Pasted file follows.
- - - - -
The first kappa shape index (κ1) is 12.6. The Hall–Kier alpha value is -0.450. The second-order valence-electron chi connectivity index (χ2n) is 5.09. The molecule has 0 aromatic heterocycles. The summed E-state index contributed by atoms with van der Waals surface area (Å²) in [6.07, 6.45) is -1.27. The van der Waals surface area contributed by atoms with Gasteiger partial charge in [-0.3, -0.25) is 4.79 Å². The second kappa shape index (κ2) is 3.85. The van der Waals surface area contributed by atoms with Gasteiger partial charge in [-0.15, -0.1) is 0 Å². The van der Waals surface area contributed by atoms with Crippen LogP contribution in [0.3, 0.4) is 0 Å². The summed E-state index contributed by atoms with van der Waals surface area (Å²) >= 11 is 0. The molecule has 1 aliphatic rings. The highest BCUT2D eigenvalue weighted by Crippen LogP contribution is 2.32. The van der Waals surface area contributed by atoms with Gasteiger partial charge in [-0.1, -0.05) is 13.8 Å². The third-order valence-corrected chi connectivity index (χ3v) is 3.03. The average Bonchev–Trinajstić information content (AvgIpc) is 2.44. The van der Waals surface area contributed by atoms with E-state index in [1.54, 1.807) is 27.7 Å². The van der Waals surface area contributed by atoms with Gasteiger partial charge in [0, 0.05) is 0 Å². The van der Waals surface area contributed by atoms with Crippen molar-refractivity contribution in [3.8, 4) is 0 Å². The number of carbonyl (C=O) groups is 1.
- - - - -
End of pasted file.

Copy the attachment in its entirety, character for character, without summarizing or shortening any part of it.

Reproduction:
The first kappa shape index (κ1) is 12.6. The Hall–Kier alpha value is -0.450. The second-order valence-electron chi connectivity index (χ2n) is 5.09. The molecule has 0 aromatic heterocycles. The summed E-state index contributed by atoms with van der Waals surface area (Å²) in [6.07, 6.45) is -1.27. The van der Waals surface area contributed by atoms with Gasteiger partial charge in [-0.3, -0.25) is 4.79 Å². The second kappa shape index (κ2) is 3.85. The van der Waals surface area contributed by atoms with Gasteiger partial charge in [-0.15, -0.1) is 0 Å². The van der Waals surface area contributed by atoms with Crippen LogP contribution in [0.3, 0.4) is 0 Å². The summed E-state index contributed by atoms with van der Waals surface area (Å²) >= 11 is 0. The molecule has 1 aliphatic rings. The highest BCUT2D eigenvalue weighted by Crippen LogP contribution is 2.32. The van der Waals surface area contributed by atoms with Gasteiger partial charge in [-0.1, -0.05) is 13.8 Å². The third-order valence-corrected chi connectivity index (χ3v) is 3.03. The average Bonchev–Trinajstić information content (AvgIpc) is 2.44. The van der Waals surface area contributed by atoms with E-state index in [1.54, 1.807) is 27.7 Å². The van der Waals surface area contributed by atoms with Gasteiger partial charge in [0, 0.05) is 0 Å². The van der Waals surface area contributed by atoms with Crippen molar-refractivity contribution in [3.8, 4) is 0 Å². The number of carbonyl (C=O) groups is 1.